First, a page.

The following operators are defined for record values:

Operator Result
x = y Equal
x <> y Not equal
x & y Merge

The following examples illustrate the above operators. Note that record merge uses the fields from the right operand to override fields from the left operand, should there be an overlap in field names.

[ a = 1, b = 2 ] & [ c = 3 ]    // [ a = 1, b = 2, c = 3 ] 
[ a = 1, b = 2 ] & [ a = 3 ]    // [ a = 3, b = 2 ] 
[ a = 1, b = 2 ] = [ b = 2, a = 1 ]         // true 
[ a = 1, b = 2, c = 3 ] <> [ a = 1, b = 2 ] // true

The native type of record values is the intrinsic type record, which specifies an open empty list of fields.

Table

A table value is an ordered sequence of rows. A row is an ordered sequence of value. The table's type determines the length of all rows in the table, the names of the table's columns, the types of the table's columns, and the structure of the table's keys (if any).

There is no literal syntax for tables. Several standard library functions are provided to construct binary values. For example, #table can be used to construct a table from a list of row lists and a list of header names:

#table({"x", "x^2"}, {{1,1}, {2,4}, {3,9}})

The above example constructs a table with two columns, both of which are of type any.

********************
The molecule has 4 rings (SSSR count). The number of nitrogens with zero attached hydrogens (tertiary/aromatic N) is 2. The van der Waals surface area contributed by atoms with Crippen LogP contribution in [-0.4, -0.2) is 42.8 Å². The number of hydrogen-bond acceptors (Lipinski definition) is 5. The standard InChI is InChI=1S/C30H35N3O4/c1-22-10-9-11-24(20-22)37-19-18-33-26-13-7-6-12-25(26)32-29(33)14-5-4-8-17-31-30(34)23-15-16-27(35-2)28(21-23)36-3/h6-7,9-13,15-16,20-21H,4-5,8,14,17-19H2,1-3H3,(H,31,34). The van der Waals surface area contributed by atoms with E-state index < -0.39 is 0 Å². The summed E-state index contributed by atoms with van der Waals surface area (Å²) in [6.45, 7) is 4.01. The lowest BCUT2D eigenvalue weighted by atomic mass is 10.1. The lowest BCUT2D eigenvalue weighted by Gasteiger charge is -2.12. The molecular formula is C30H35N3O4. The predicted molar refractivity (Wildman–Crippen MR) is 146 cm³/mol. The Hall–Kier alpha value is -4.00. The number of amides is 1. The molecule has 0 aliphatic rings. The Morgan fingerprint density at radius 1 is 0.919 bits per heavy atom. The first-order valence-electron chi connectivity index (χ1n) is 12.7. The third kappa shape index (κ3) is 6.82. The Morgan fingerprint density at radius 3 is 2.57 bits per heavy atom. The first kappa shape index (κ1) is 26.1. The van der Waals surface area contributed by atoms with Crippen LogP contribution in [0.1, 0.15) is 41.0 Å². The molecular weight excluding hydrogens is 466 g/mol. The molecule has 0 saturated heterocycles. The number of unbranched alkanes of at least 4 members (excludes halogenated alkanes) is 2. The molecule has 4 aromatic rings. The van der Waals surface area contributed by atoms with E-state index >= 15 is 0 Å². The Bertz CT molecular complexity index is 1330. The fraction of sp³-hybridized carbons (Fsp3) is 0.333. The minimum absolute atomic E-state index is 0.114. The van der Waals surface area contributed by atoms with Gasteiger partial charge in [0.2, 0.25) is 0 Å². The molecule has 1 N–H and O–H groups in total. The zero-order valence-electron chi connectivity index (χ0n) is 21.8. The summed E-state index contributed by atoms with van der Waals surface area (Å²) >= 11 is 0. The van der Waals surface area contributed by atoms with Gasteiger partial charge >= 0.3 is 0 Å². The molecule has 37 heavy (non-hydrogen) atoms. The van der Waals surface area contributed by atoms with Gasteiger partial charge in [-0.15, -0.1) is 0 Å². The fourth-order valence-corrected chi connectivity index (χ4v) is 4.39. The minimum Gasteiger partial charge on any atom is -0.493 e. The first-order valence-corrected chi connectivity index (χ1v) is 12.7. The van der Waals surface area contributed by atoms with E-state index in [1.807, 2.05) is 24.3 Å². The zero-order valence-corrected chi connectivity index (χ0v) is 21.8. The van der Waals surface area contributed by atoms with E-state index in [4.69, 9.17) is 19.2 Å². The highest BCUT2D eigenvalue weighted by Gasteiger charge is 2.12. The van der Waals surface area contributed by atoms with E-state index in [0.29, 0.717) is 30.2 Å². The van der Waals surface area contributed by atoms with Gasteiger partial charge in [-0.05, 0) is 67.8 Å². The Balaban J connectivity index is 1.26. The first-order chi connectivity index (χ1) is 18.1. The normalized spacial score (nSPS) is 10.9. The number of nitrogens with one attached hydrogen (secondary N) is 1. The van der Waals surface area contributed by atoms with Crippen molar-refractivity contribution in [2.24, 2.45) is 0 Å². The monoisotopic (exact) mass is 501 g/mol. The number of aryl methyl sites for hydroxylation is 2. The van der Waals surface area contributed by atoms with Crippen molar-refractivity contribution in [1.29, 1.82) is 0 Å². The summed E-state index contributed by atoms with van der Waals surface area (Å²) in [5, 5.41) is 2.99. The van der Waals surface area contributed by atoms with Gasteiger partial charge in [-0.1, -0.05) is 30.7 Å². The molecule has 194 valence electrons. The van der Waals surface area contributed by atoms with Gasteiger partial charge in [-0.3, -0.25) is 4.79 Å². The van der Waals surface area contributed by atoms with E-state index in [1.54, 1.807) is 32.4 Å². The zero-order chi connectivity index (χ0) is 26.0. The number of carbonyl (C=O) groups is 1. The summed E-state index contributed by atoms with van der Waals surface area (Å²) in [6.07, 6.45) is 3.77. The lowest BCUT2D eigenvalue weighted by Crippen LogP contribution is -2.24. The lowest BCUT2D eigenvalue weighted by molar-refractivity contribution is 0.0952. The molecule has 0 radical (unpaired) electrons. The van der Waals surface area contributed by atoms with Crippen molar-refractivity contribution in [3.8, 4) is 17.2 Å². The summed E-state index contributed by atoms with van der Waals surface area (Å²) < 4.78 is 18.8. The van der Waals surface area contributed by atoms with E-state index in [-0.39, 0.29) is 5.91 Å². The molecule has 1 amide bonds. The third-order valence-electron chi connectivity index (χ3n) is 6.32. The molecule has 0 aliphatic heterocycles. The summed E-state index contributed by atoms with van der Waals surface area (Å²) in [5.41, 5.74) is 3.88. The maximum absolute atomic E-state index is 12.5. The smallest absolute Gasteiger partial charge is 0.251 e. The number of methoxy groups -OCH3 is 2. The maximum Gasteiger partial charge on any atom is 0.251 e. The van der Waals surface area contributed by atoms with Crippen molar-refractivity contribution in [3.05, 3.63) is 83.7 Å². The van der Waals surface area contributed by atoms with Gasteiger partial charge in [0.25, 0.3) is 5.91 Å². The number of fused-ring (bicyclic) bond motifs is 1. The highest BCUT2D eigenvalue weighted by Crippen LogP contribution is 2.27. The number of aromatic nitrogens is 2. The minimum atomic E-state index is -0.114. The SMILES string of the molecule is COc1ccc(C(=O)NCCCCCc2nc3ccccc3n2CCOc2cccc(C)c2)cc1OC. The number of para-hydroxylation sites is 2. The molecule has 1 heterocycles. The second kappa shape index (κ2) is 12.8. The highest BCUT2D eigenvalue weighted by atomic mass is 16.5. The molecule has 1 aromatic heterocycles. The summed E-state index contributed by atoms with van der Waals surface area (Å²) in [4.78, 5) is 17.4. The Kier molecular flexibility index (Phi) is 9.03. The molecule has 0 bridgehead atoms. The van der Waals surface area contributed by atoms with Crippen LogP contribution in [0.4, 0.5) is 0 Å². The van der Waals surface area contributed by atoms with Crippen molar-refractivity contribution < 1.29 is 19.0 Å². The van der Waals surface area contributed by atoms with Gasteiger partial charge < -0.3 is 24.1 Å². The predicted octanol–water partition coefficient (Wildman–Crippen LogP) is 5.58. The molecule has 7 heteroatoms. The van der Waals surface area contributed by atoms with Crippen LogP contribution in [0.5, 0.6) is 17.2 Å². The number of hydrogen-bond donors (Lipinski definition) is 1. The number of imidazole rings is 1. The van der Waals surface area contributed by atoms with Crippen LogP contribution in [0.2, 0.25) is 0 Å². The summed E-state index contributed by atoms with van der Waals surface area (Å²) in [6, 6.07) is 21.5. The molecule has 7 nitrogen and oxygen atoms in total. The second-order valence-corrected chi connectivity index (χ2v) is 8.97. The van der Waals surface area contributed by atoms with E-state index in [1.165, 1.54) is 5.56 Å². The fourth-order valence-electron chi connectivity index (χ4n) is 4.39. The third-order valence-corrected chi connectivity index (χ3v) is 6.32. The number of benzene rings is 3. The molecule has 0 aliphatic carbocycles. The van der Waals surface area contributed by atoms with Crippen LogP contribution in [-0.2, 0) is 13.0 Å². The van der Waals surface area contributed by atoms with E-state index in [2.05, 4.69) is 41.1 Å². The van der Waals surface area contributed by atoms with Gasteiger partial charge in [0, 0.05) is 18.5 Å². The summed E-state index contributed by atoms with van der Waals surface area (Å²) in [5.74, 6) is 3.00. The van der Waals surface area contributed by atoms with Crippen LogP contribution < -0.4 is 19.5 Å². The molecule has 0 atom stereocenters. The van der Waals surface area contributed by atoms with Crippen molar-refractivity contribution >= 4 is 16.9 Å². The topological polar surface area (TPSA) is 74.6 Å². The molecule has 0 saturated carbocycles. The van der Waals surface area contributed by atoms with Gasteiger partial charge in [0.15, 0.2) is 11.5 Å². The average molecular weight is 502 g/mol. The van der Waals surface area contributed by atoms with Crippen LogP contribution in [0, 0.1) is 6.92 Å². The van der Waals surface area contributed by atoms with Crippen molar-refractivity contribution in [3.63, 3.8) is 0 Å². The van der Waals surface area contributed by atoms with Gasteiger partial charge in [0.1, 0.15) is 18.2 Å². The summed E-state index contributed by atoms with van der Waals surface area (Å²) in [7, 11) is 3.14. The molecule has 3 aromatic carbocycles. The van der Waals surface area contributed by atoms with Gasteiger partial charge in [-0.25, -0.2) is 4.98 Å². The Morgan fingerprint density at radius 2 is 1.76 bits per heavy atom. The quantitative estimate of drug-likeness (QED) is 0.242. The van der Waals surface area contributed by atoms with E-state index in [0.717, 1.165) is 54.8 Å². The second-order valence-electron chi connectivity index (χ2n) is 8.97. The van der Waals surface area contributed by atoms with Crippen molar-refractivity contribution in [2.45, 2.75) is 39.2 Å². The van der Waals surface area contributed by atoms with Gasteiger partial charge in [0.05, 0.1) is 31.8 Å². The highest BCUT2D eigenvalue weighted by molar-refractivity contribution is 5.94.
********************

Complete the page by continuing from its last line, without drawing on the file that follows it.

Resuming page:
#table can also be used to specify a full table type:

#table(
    type table [Digit = number, Name = text],  
    {{1,"one"}, {2,"two"}, {3,"three"}} 
    )

Here the new table value has a table type that specifies column names and column types.

The following operators are defined for table values:

Operator Result
x = y Equal
x <> y Not equal
x & y Concatenation

Table concatenation aligns like-named columns and fills in null for columns appearing in only one of the operand tables. The following example illustrates table concatenation:

  #table({"A","B"}, {{1,2}}) 
& #table({"B","C"}, {{3,4}})
A B C
1 2 null
null 3 4

The native type of table values is a custom table type (derived from the intrinsic type table) that lists the column names, specifies all column types to be any, and has no keys. (See Table types for details on table types.)

Function

A function value is a value that maps a set of arguments to a single value. The details of function values are described in Functions.

Type

A type value is a value that classifies other values. The details of type values are described in Types.